Have you ever noticed that you’ve stopped noticing? It seems part of our humanity that the more familiar we are with something, the less conscious of it we become. For example, there’s a good chance your morning routine is so repetitive that you accomplish many of your morning tasks while completely focused on the agenda for the day ahead. This ability to sleep walk through huge portions of our lives often comes at a high price: our appreciation for routine experiences diminishes. We no longer savor the beauty, process, aromas, flavors of our moment-by-moment existence.

This auto-pilot mode is often reflected in our gardens as we begin to relate to them as backgrounds to be maintained rather than spaces for interaction and joy. This mental shift is unfortunate because, like any living thing, gardens require regular attention and care in order to thrive.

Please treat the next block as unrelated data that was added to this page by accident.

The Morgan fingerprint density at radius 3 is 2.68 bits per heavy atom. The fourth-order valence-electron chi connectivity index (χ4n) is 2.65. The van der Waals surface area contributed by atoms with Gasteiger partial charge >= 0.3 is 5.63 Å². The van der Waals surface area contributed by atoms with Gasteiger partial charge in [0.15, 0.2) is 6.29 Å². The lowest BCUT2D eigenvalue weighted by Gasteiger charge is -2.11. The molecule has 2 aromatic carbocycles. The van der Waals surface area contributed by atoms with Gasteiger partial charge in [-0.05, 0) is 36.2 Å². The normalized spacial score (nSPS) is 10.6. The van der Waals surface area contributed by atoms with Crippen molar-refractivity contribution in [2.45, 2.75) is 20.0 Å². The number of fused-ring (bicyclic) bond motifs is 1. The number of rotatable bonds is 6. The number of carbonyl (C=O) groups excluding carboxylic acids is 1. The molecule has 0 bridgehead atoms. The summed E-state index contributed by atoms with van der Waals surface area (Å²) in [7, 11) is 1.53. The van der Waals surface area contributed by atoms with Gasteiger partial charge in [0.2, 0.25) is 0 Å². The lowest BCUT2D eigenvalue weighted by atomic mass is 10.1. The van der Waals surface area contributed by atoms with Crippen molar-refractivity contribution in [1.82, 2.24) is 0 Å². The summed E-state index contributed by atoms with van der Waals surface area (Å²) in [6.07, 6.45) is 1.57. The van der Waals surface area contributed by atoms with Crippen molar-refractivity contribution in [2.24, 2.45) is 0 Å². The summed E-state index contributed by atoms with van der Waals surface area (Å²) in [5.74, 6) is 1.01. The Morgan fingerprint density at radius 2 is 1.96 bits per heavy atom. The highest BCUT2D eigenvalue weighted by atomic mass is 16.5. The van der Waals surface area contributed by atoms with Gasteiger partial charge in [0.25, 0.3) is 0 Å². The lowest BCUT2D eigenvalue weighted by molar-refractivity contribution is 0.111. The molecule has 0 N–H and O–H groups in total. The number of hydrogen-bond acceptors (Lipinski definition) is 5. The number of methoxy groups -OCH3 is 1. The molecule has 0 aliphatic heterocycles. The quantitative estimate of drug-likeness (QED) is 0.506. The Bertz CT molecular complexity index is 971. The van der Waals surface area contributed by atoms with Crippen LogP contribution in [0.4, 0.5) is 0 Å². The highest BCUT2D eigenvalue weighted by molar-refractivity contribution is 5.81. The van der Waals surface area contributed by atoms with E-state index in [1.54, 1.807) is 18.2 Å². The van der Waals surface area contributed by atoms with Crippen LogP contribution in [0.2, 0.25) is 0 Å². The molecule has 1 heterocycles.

Inspiration is a key to achieving a greater experiential return on our garden investments. Our gardens should contain elements that work against the human tendency of over-familiarity and force us out of auto-pilot: a curved walkway that slows us down; a hidden alcove that captures our curiosity; a well-crafted stepping stone path that alters our stride; or an artistically-pruned, vibrantly-colored Japanese Maple that takes our breath away.

Inspiration should be a priority when considering a garden investment; ignoring this quality will result in a garden that quickly becomes familiar and humdrum. As you consider investing in your landscape, prioritize inspiration–so that each encounter with your garden adds discovery, joy, and interest to your life!

–Contributed by Peter Dymond
HL Garden Care Foreman